The aim of this section is to construct pulsating waves for the limit problem. For the sake of clarity we have chosen not to present the most general result in the following theorem. Moreover we confine ourselves to the one-phase case.

Theorem 7.1(Existence of pulsating waves). Let us consider a Hölder continuous functionv0defined on Rn that satisfies

v0(x)1 and v0(x+k)=v0(x) for everykZn, xRn.

Given a unit vectoreRnand a velocityc >0, there exists a solutionu(t, x)of the one-phase problem




tuv0tχ{u0}=u onR×Rn,

tu0 andμ0:= −


v0u0, (12)

which satisfies



u(t, x+k)=u

te·k c , x

for everykZn, (t, x)R×Rn, u(t, x)=0 forx·ect0 and lim sup

x·ect→+∞u(t, x)= −μ0, (13)

where the last limit is uniform asx·ect tends to+∞.

Let us transform the problem by the so-called Duvaut transform (see [10]), settingw(t, x)= −+∞

t u(s, x) ds.

In this section we will prove the existence of a pulsating wavew. More precisely, Theorem 7.1 is a corollary of the following result which will be proved later.

Theorem 7.2 (Pulsating waves for the obstacle problem). Under the assumptions of Theorem7.1, there exists a functionw(t, x)solving the obstacle problem

tw=wv0χ{w>0} onR×Rn,

w0, −μ0tw0, t tw0, (14)

with the conditions


w(t, x+k)=w

te·k c , x

for everykZn, (t, x)R×Rn,

w(t, x)=0 forx·ect0 and tw(t, x)→ −μ0 asx·ect→ +∞.

(15) The convergence is uniform asx·ect tends to+∞.

Proof of Theorem 7.1. Simply setu(t, x):=tw(t, x)withwgiven by Theorem 7.2, and use the fact thatχ{u<0}= χ{w>0}. To check this last property, it is sufficient to exclude the case wherew(t0, x0) >0 andtw(t0, x0)=0 at some point(t0, x0): using the fact that∂twis caloric in{w >0}as well as the strong maximum principle, we deduce that

tw(t, x)=0 fort(−∞, t0]andxin a neighborhood ofx0. This contradicts the last line of (15). 2

Proof of Theorem 7.2. We will prove the existence of an unbounded solutionwin six steps, approximatingwby bounded solutions of a truncated equation, for which we can apply the existence of pulsating fronts due to Berestycki and Hamel [2].


Step 1: Approximation by bounded solutions and estimates of the velocity. For any 0< A < M, let us start by approximating the functionχ(0,+∞) by the characteristic functiong=χ(0,A]. In that case we can compute explicitly thetraveling wave(φ, c0)(unique up to translations ofφ) of

c0φ=φg(φ), φ0 onR, φ(−∞)=M and φ(+∞)=0. (16)

Let us define forc0>0, M >0, s0(−∞,0)ands1(s0,0)




M(1ec0(ss0)) fors(−∞, s1],


c02(ec0s−1−c0s) fors∈ [s1,0],

0 fors∈ [0,+∞).

For any A(0, M) and for suitable s0, s1, we see that φ is continuous and satisfiesφ(s1)=A, which fixes the parameters1as a function ofA. Moreover we see thatφis of classC1if and only ifs1= −c0Mand

MA= 1 c02


. (17)

ThusAis determined in terms of the velocityc0andM. The above calculations show in particular thatφ(c0te·x) is a good bounded approximation of the solution of (14), (15) in the casev0=1, i.e. the traveling wave case.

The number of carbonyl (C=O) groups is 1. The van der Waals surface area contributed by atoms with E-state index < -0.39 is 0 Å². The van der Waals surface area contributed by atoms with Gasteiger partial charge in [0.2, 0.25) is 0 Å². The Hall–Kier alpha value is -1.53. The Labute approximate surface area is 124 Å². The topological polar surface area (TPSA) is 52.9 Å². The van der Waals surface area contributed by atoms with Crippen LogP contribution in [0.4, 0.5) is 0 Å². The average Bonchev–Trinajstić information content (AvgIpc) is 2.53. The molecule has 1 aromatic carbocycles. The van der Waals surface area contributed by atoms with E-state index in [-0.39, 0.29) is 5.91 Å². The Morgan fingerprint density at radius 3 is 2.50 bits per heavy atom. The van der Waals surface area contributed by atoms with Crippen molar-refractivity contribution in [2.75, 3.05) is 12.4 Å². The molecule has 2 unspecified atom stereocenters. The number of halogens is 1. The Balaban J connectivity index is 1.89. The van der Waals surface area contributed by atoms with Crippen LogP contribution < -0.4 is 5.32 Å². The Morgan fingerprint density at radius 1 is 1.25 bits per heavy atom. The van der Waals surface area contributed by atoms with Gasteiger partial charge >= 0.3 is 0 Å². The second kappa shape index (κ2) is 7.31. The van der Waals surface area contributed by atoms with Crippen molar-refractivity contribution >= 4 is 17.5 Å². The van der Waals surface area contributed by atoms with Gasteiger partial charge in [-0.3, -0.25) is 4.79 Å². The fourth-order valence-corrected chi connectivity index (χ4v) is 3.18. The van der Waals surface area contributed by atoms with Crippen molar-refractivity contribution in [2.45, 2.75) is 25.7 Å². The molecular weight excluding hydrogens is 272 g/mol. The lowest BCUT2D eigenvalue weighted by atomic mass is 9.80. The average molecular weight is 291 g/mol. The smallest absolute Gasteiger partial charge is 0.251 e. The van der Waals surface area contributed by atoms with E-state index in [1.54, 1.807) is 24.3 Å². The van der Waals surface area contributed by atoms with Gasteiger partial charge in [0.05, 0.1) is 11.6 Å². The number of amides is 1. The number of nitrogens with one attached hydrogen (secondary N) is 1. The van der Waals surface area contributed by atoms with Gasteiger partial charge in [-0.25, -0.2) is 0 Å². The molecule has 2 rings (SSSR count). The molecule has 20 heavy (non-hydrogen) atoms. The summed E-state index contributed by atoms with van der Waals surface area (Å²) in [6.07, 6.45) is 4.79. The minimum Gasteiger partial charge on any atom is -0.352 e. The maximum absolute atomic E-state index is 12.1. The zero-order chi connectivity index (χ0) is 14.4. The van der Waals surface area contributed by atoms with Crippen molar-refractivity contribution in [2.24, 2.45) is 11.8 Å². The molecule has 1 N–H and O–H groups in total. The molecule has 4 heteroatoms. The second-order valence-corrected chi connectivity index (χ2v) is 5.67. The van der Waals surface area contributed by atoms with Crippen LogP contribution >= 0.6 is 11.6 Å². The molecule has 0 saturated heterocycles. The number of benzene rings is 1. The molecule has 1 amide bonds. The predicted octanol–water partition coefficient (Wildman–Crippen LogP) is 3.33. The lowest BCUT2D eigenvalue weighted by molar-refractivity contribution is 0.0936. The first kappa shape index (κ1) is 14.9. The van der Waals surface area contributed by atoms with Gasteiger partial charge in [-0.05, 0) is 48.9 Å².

In all that follows letAbe given by (17).

Now, when the functiong in (16) is replaced by a Lipschitz continuous function whose support is a compact interval, there are known results on the existence of pulsating waves. For suchg, it is possible to apply Theorem 1.13 of Berestycki and Hamel [2], which states the existence (and uniqueness up to translation in time) of bounded pulsating solutions traveling at a unique velocity. Bearing that in mind, we define gM as a Lipschitz regularization of the characteristic functiongsuch that suppgM= [0, A]and – for later use –

gM=1 on[1/M, A/2], 0gM1 onR, and

gM0, gM0 on(0, A/2). (18)

Let us callcM0 the unique velocity of the traveling wave equation (16) withgreplaced bygM. As(φ, c0)can be shown to be unique up to translations ofφ),cM0c0asgMg.

Then there exists by Theorem 1.13 of [2] a bounded pulsating wavewM traveling at velocitycM such that






twM=wMv0gM(wM) onR×Rn,

twM0 and lim sup

x·ecMt→−∞wM(t, x)=0wMM= lim inf

x·ecMt→+∞wM(t, x) and wM(t, x+k)=wM


cM , x

for everykZn, (t, x)R×Rn.

From the assumption 1v0and the comparison principle (see Lemma 3.2 and 3.4 of [2]) we infer that the velocities satisfy the orderingc0McM. Similarly, definingλ= v0L and comparing towM(λt,

λx), we getcMc0Mλ.

Furthermore the above comparison principles tell us that the velocity cM (resp. c0M) is continuous and non- decreasing inM.

For all that follows letc >0 be an arbitrary but fixed velocity for which we want to construct the pulsating wave.

Then, for anyM >0 we can adjustA(0, M)such that forc0defined by (17), c=cM





In order to pass to the limit asM→ +∞, we need to get some bounds on the solution first. To this end, rotating space–time proves to be very convenient:

Step 2: Space–time transformation and first estimates on the time derivatives. Let us introduce the functionw˜M defined byw˜M(s, x)=wM(s+ce·x, x)which is periodic inxand satisfies

Lw˜M=v0(x)gM(w˜M) withLw˜M=w˜M+ssw˜M−2∂e,sw˜Mc∂sw˜M